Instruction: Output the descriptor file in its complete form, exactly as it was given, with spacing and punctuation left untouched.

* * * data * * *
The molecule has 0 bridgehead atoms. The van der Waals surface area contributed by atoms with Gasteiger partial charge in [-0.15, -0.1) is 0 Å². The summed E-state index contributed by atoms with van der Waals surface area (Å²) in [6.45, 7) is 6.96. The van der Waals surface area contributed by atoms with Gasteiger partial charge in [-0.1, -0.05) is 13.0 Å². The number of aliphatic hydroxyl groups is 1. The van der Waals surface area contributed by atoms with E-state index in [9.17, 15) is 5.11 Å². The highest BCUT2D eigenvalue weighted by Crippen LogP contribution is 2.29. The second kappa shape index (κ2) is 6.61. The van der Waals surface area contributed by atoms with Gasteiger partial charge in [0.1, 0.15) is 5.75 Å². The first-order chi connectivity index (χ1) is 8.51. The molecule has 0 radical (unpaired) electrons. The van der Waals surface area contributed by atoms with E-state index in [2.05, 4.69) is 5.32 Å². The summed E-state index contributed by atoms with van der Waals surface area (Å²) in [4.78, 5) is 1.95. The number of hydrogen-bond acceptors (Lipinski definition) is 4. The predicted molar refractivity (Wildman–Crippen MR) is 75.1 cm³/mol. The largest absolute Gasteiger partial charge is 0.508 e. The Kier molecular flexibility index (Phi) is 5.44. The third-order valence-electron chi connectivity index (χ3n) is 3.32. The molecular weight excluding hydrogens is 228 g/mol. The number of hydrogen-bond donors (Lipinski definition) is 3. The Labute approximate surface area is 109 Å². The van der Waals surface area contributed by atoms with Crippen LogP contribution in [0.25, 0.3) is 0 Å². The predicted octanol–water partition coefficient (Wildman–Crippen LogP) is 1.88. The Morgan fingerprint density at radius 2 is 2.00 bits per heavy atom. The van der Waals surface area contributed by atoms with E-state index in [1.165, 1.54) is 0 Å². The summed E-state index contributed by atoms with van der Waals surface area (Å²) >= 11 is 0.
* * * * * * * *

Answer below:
The molecule has 0 bridgehead atoms. The van der Waals surface area contributed by atoms with Gasteiger partial charge in [-0.15, -0.1) is 0 Å². The summed E-state index contributed by atoms with van der Waals surface area (Å²) in [6.45, 7) is 6.96. The van der Waals surface area contributed by atoms with Gasteiger partial charge in [-0.1, -0.05) is 13.0 Å². The number of aliphatic hydroxyl groups is 1. The van der Waals surface area contributed by atoms with E-state index in [9.17, 15) is 5.11 Å². The highest BCUT2D eigenvalue weighted by Crippen LogP contribution is 2.29. The second kappa shape index (κ2) is 6.61. The van der Waals surface area contributed by atoms with Gasteiger partial charge in [0.1, 0.15) is 5.75 Å². The first-order chi connectivity index (χ1) is 8.51. The molecule has 0 radical (unpaired) electrons. The van der Waals surface area contributed by atoms with E-state index in [2.05, 4.69) is 5.32 Å². The summed E-state index contributed by atoms with van der Waals surface area (Å²) in [4.78, 5) is 1.95. The number of hydrogen-bond acceptors (Lipinski definition) is 4. The predicted molar refractivity (Wildman–Crippen MR) is 75.1 cm³/mol. The largest absolute Gasteiger partial charge is 0.508 e. The Kier molecular flexibility index (Phi) is 5.44. The third-order valence-electron chi connectivity index (χ3n) is 3.32. The molecular weight excluding hydrogens is 228 g/mol. The number of hydrogen-bond donors (Lipinski definition) is 3. The Labute approximate surface area is 109 Å². The van der Waals surface area contributed by atoms with Crippen LogP contribution in [0.25, 0.3) is 0 Å². The predicted octanol–water partition coefficient (Wildman–Crippen LogP) is 1.88. The Morgan fingerprint density at radius 2 is 2.00 bits per heavy atom. The van der Waals surface area contributed by atoms with E-state index in [1.165, 1.54) is 0 Å². The summed E-state index contributed by atoms with van der Waals surface area (Å²) >= 11 is 0.